1 Ward's View of the History, &c. of the Hindoos, vol. ii. p. 328.

Ch. VI.]

On the Treaties, or Covenants, &c.


transaction. (Gen. xxi. 22-32.) It was moreover customary to cut the victim (which was to be offered as a sacrifice upon the occasion) into two parts, and so by placing each half upon two different altars, to cause those who contracted the covenant to pass between both. (Gen. xv. 9, 10. 17. Jer. xxxiv. 18.) This rite was practised both by believers and heathens at their solemn leagues; at first doubtless with a view to the great sacrifice, who was to purge our sins in his own blood: and the offering of these sacrifices, and passing between the parts of the divided victim, was symbolically staking their hopes of purification and salvation on their performance of the conditions on which it was offered.

This remarkable practice may be clearly traced in the Greek and Latin writers. Homer has the following expression:

Ορκια πιστα ταμοντες.
Having cut faithful oaths.

Iliad, lib. ii. ver. 124.

Eustathius explains the passage by saying, they were oaths relating to important matters, and were made by the division of the victim. See also Virgil, Æn. viii. ver. 640.


The editor of the fragments supplementary to Calmet1 is of opinion that what is yet practised of this ceremony may elucidate that pasWe have made a covenant with death, and in Isa. xxviii. 15. sage with hell are we at agreement; when the overflowing scourge shall As if it had pass through, it shall not come unto us, for we have made lies our refuge, and under falsehood have we hid ourselves. been said: We have cut off a covenant sacrifice, a purification offering with death, and with the grave we have settled, so that the "If they (the scourge shall not injure us. May not such a custom have been the origin of the following superstition related by Pitts? Algerine corsairs) at any time happen to be in a very great strait or distress, as being chased, or in a storm, they will gather money, light candles in remembrance of some dead marrabot (saint) or other, calling upon him with heavy sighs and groans. If they find no succour from their before-mentioned rites and superstitions, but that the danger rather increases, then they go to sacrificing a sheep (or two or three upon occasion, as they think needful), which is done after. this manner: having cut off the head with a knife, they immediately take out the entrails, and throw them and the head overboard; and then, with all the speed they can (without skinning) they cut the body into two parts by the middle, and throw one part over the right side of the ship, and the other over the left, into the sea, as a kind of propitiation. Thus those blind infidels apply themselves to imaginary intercessors, instead of the living and the true God."2 here referred to, the ship passes between the parts thus thrown on each side of it. This behaviour of the Algerines may be taken as a pretty accurate counterpart to that of making a covenant with death and with imminent danger of destruction, by appeasing the angry gods.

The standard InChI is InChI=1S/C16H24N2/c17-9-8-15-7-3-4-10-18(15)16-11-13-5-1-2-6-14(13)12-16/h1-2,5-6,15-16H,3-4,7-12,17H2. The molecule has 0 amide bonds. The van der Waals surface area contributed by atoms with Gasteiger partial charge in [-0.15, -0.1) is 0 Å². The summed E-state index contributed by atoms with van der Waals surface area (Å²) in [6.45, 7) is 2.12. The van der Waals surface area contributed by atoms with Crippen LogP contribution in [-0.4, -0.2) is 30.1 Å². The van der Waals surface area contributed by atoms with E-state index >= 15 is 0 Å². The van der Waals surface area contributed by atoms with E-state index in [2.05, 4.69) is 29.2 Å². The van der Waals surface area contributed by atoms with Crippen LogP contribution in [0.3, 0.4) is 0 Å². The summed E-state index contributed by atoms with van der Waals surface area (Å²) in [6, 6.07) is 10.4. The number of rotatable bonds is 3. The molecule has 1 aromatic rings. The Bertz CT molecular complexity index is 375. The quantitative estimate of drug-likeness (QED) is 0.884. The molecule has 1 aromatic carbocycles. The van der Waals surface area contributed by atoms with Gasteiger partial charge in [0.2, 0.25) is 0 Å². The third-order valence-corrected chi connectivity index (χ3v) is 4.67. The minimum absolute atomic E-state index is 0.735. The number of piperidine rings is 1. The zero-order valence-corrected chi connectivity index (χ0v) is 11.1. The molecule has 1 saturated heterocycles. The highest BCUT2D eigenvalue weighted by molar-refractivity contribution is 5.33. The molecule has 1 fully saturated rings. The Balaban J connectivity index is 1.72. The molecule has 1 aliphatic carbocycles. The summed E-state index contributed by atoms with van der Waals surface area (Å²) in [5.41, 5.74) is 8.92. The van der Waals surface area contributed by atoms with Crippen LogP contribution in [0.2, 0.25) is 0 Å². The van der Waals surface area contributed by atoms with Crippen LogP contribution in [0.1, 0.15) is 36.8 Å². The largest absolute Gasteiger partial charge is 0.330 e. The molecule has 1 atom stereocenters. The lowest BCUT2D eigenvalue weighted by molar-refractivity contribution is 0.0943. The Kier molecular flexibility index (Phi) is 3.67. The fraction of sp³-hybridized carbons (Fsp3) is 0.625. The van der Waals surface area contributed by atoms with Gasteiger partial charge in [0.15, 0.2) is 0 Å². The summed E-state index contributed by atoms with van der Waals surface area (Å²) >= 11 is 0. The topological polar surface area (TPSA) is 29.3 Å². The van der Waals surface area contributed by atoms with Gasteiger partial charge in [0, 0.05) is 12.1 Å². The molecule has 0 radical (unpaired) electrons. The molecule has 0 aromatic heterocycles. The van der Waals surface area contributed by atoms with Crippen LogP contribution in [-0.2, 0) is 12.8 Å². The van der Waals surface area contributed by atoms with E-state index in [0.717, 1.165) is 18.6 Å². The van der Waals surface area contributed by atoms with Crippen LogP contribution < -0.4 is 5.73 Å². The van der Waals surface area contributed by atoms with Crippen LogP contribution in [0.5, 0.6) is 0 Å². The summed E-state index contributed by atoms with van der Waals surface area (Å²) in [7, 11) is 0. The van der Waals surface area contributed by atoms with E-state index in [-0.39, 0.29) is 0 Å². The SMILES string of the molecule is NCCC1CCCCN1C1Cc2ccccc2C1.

1 No. 129.

2 Travels, p. 18.

In the case

Festivities always accompanied the ceremonies attending oaths. Isaac and Abimelech feasted at making their covenant (Gen. xxvi. 30.), and he made them a feast, and they did eat and drink. (Gen. xxxi. 54.) Jacob offered sacrifice upon the mount, and called his brethren to eat bread. This practice was also usual amongst the heathen nations.1